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Thursday, July 11, 2013

Barclay James Harvest: Live Tapes


1) Child Of The Universe; 2) Rock'n'Roll Star; 3) Poor Man's Moody Blues; 4) Mocking Bird; 5) Hard Hearted Woman; 6) One Night; 7) Taking Me Higher; 8) Suicide; 9) Crazy City; 10) Jonathan; 11) For No One; 12) Polk Street Rag; 13) Hymn.

Only four years separate Barclay James Harvest's second live album from their first — that and the unexpected commercial success of Gone To Earth, which must have been the decisive factor in the appearance of Live Tapes, a record that is just as long as Barclay James Harvest Live and about twice as unnecessary. The actual tracks are a mix of performances recorded on the 1976 and 1977 tours, and the original album title was to be Caught Live until somebody pointed out that, once again, this would only help prolong the «poor man's Moody Blues» curse, as the Moodies already had a Caught Live + Five to their name. The advice was heeded, and the band eventually went along with the genuinely original, groundbreaking, and inspirational name of Live Tapes instead.

This time around, the band has jettisoned its pre-1974 incarnation output almost entirely, retai­ning only a somewhat perfunctory run through ʽMocking Birdʼ as the only link with their «pro­gressive past». The result is that the setlist now consists only of their derivative art-pop songs that leave very little space for improvisation, restructuring, or rearrangement (besides, songs like ʽPoor Man's Moody Bluesʼ were already «restructured» in the first place, so how much further tampering could they stand?). So the only thing that makes the record worth any of our while is that the live setting removes some of the problems with extra-glossy production or too much silky soft­ness in the arrangements on the studio albums.

Concerning the setlist, it is interesting that not a single one of Woolly's tracks is performed — the poor keyboardist is thus completely degraded to the role of session player — and that Lees gets a slight advantage over Holroyd, which is well understandable since it was Lees who was respon­sible for writing most of the band's harder-rocking and anthemic tunes, suitable for an arena-rock setting. As usual, Lees' melodic soloing is practically always the high point of the performances, and he does get at least one of those on each song. But the only track that can be seen as a relative improvement is Holroyd's ʽRock'n'Roll Starʼ: in this setting, it gets a little more meat on its bones and a little less ground to be accused of soft-rock bogginess.

From a certain point of view, Live Tapes may act as a decent shortcut for evaluating the band's entire career in their «silver» period of 1974-77 — most of the highlights are here, and, fortuna­tely, they do not include such thorough lowlights as ʽTitlesʼ, and go easy on Holroyd's exaggera­ted sentimentalism (only ʽTaking Me Higherʼ manages to break through the arena-rock filter). But the live setting may be a turn-off just as well — in particular, the roar of audience approve­ment that Lees gets after announcing ʽPoor Man's Moody Bluesʼ as the next song brings on the usual troubled thought on the elusive nature of good taste... then again, maybe the good gentle­men wre just happy that, with the Moodies no longer around, somebody was able to go on stage and at least offer a credible substitute for all the yearning hearts.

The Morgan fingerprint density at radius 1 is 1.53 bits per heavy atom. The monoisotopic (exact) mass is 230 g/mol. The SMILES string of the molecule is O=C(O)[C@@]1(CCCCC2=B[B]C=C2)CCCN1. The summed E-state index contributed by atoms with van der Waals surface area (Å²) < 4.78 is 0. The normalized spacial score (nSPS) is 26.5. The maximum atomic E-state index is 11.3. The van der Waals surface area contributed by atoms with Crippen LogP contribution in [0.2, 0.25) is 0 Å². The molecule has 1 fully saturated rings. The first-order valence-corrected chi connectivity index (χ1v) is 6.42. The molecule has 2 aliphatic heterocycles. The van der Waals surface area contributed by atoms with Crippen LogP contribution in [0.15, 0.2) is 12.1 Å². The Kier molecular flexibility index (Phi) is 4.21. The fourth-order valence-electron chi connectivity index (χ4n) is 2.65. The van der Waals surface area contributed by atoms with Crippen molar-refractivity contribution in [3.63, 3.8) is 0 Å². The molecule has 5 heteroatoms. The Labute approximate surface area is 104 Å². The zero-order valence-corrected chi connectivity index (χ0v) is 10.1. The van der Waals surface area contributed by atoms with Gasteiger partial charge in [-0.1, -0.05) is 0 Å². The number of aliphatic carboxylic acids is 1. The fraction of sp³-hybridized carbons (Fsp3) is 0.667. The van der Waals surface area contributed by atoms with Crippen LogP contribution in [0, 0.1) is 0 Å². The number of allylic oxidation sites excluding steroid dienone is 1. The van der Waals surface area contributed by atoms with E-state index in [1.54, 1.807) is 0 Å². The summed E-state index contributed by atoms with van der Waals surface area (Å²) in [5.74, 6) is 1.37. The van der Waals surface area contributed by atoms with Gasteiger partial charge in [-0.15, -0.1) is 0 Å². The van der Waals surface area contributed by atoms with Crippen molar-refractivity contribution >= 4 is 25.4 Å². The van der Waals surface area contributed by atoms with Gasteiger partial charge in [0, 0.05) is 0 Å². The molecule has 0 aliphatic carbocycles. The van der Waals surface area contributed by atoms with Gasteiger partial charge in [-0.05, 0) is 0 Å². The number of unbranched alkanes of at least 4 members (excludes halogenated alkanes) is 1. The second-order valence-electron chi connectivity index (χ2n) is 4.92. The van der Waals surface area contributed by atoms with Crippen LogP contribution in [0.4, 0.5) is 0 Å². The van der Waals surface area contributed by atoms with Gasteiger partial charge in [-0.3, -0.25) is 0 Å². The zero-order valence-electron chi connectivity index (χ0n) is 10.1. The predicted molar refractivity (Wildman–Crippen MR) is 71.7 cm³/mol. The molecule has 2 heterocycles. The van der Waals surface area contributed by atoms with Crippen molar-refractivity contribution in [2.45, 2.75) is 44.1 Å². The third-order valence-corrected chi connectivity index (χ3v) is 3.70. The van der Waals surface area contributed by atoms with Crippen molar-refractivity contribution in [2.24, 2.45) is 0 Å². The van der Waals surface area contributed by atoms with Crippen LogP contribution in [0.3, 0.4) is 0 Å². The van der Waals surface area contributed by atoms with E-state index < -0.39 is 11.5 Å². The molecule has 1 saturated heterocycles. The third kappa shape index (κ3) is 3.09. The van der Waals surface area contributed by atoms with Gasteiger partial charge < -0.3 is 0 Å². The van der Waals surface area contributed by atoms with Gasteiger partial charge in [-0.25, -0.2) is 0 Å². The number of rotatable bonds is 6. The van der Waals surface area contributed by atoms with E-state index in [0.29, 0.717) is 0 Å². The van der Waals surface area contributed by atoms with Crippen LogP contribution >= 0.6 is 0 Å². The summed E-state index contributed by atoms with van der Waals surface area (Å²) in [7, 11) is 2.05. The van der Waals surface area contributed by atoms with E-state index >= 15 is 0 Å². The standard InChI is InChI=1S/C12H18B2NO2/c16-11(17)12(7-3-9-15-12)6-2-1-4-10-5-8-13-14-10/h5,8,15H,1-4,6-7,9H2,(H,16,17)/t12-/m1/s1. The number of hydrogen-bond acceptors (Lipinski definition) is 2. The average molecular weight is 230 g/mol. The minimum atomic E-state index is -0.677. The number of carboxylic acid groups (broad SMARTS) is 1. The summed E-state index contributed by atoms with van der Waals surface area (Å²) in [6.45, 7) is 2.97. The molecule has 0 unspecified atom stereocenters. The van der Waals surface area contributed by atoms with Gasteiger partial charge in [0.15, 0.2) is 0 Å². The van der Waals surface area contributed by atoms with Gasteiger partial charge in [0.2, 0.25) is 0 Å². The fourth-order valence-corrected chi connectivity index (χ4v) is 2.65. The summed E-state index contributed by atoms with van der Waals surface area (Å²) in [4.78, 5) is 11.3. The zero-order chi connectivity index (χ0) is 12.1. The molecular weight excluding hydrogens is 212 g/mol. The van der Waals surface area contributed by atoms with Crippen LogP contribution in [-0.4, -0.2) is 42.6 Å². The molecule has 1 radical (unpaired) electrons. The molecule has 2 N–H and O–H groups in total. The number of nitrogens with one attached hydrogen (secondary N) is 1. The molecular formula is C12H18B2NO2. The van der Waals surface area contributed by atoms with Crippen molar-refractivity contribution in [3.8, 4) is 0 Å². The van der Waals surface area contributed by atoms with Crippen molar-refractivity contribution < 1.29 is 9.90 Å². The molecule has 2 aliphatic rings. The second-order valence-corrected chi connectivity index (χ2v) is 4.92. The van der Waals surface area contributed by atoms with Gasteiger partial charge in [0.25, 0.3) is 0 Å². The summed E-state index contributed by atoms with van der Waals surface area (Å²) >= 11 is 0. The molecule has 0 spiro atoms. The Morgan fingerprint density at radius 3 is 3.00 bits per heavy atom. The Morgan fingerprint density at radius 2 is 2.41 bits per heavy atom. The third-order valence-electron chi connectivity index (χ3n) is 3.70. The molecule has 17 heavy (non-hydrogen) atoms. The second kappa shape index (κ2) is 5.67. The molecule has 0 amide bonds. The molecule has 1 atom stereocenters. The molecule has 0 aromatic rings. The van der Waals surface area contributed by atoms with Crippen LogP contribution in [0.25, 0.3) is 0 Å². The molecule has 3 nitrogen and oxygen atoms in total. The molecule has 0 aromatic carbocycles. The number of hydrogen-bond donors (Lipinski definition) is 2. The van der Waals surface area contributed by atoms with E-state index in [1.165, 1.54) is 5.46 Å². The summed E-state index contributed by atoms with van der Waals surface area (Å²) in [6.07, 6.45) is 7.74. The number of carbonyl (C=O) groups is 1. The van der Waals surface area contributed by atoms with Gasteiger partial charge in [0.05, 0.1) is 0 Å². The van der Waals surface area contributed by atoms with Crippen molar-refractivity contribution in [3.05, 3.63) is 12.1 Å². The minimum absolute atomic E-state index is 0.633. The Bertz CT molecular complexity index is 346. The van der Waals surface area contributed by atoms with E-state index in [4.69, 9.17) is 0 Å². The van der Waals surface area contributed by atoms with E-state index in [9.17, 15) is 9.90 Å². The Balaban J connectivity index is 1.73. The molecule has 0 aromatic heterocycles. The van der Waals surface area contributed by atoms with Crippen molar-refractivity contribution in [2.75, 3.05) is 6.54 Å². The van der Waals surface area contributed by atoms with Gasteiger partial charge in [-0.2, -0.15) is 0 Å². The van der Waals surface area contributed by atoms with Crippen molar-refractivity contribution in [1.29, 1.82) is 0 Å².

Check "Live Tapes" (CD) on Amazon


  1. you know this is the sort of stuff that got 70s rock such a bad name, not queen, not Pink Floyd, not genesis (well) but lame cheesy bands that promised a lot but never delivered, hell I feel like gobbing in the face of the lead singers face after watching rocknrollstar. I mean you have a double fretboarded guitar...and you do nothing with it.
    Its all too...mellow, too age of aquarius, too too nice milky tea before bed.

    1. And I thought it was stuff like "Brain Salad Surgery" or "A Passion Play".

      Really, these guys were always a second division band, they never got the attention of punks. The only anomaly in BJH career was their first class success in Germany.

    2. to be fair it was probably the cumulative effect of some overlong albums by the first rank bands resting on laurels (with moments of greatness), hordes of second raters who ten years earlier would have all be sporting beatle haircuts and collarless jackets; and all those bands tiring of the music press and their endlessly repeated inane questioning and the press's reaction to said bands refusal, was to push something different...something novel that didn't involve cod dark ages mythology, or faux science fiction or capes or complex time changes.